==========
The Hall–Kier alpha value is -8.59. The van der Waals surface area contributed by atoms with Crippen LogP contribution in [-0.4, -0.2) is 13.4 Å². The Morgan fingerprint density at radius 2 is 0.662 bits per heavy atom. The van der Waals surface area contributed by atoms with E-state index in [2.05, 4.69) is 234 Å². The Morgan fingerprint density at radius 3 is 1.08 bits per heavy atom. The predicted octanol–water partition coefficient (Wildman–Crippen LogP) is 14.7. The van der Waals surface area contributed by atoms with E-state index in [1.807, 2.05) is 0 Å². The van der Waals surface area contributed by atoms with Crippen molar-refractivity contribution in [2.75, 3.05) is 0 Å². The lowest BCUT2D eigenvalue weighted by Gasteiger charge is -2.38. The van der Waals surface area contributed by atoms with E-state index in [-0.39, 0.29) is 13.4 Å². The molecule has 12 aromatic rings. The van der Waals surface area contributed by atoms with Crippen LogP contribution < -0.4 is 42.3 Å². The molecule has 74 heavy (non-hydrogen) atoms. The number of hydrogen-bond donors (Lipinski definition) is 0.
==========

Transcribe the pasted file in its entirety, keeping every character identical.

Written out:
The Hall–Kier alpha value is -8.59. The van der Waals surface area contributed by atoms with Crippen LogP contribution in [-0.4, -0.2) is 13.4 Å². The Morgan fingerprint density at radius 2 is 0.662 bits per heavy atom. The van der Waals surface area contributed by atoms with E-state index in [2.05, 4.69) is 234 Å². The Morgan fingerprint density at radius 3 is 1.08 bits per heavy atom. The predicted octanol–water partition coefficient (Wildman–Crippen LogP) is 14.7. The van der Waals surface area contributed by atoms with E-state index in [1.807, 2.05) is 0 Å². The van der Waals surface area contributed by atoms with Crippen molar-refractivity contribution in [2.75, 3.05) is 0 Å². The lowest BCUT2D eigenvalue weighted by Gasteiger charge is -2.38. The van der Waals surface area contributed by atoms with E-state index in [-0.39, 0.29) is 13.4 Å². The molecule has 12 aromatic rings. The van der Waals surface area contributed by atoms with Crippen LogP contribution < -0.4 is 42.3 Å². The molecule has 74 heavy (non-hydrogen) atoms. The number of hydrogen-bond donors (Lipinski definition) is 0.